He says career paths are limited and out-moded and called for more movement between departments and from the private sector. Seventy-two per cent of public servants have only ever worked in one agency, he says. More mobility would mean more "diversity of thinking and contestability of ideas", boost capability and make the public service stronger and better, he said, calling for a new mobility system to be in place by July next year. Fat chance.
He also, more radically, suggests international experience for public servants other than those in foreign affairs, suggesting staff from any agency could be considered for postings. And he wants changes to recruitment, which he describes as slow and unsophisticated. More than half of jobs are advertised on one outdated platform (APSjobs) and the median time from job advertisement to having someone in the job is almost five months. Ninety per cent of promotions in 2017-18 went to someone already in the agency. The system is slowed by security vetting, which took an average of more than 18 months at the peak of the backlog. An overhaul is urgent, Thodey said. Smurgent, you can hear the government response.
[Thodey] says career paths are limited and out-moded and called for more movement between departments and from the private sector. Seventy-two per cent of public servants have only ever worked in one agency.
He suggests breaking down the hierarchical "pyramid-like" structures so that people at lower levels can make decisions. Decision-making should be at the lowest practical level. He says a uniform system of pay and conditions would save money - including in the individual agency negotiations - and remove barriers to people shifting agencies. The public service has more than 100 agreements, most of which have five or more pay points inside the classifications.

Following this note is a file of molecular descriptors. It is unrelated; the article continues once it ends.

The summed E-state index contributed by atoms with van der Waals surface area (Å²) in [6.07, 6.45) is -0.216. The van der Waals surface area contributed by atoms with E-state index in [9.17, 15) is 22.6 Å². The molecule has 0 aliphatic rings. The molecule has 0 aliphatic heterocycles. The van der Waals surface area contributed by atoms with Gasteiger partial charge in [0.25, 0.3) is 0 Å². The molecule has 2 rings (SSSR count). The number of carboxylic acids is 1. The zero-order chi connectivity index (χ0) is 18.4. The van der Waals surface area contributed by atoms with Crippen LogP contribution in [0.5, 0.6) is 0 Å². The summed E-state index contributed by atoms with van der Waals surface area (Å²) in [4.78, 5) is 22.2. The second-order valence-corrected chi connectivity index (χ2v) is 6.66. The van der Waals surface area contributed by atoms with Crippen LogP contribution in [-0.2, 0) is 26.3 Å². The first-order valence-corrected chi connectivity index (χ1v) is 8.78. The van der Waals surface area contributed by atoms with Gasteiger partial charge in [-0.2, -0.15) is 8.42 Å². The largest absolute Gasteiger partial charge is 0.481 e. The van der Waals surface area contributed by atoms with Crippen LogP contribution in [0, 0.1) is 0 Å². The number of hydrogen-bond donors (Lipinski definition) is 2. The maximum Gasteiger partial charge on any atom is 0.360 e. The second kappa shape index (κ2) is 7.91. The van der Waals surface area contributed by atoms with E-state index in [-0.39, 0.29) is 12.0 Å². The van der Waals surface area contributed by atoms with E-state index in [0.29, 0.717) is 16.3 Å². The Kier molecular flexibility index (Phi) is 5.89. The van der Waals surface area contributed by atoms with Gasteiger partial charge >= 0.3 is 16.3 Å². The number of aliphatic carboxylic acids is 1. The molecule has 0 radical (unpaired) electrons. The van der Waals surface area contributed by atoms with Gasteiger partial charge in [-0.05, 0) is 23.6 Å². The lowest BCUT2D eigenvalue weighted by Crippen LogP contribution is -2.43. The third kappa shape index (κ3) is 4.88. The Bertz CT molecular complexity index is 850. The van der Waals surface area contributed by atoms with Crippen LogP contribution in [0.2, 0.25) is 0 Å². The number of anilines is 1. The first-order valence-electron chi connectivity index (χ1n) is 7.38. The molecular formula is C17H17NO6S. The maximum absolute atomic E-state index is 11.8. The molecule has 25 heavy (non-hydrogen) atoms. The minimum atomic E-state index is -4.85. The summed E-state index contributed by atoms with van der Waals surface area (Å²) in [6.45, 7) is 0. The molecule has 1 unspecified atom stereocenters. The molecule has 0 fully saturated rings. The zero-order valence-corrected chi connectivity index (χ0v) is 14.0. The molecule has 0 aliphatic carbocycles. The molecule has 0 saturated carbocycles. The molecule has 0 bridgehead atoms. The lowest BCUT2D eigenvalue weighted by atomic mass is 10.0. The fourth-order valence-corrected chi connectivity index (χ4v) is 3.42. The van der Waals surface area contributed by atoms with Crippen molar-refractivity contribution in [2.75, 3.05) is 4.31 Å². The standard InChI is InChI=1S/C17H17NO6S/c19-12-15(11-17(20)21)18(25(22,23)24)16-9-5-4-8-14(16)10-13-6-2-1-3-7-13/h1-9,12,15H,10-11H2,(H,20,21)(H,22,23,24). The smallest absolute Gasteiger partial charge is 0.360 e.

After the Office for Women was moved from the families department to prime minister's people "on the same level sitting at the next desk doing the same job" were paid up to $10,000 different. Agencies with the highest proportion of Aboriginal and Torres Strait Islander employees were the bottom outliers for pay, with a maximum salary for an EL 1 at Aboriginal Hostels at $99,941, compared with Finance at $136,141.
The review heard concerns that the appointment of secretaries reflected "political patronage", and Thodey said without transparency about how appointments were made, it was difficult to refute these claims, leading to loss of trust, and a fear of "speaking truth to power", timidity and risk aversion. He says termination of secretaries must be a last resort, to reduce the prevailing view among public servants that secretaries "can on a whim be removed, pressured to resign or retire, or moved elsewhere". Secretaries should only be sacked with clear grounds, perhaps set out in law. Appointments, too, should be transparent and apolitical.
Almost none of this will happen. What was touted as the biggest shake-up since the 1970s, commissioned by Malcolm Turnbull more than 18 months ago, looks likely to become, ignominiously, mostly ignored.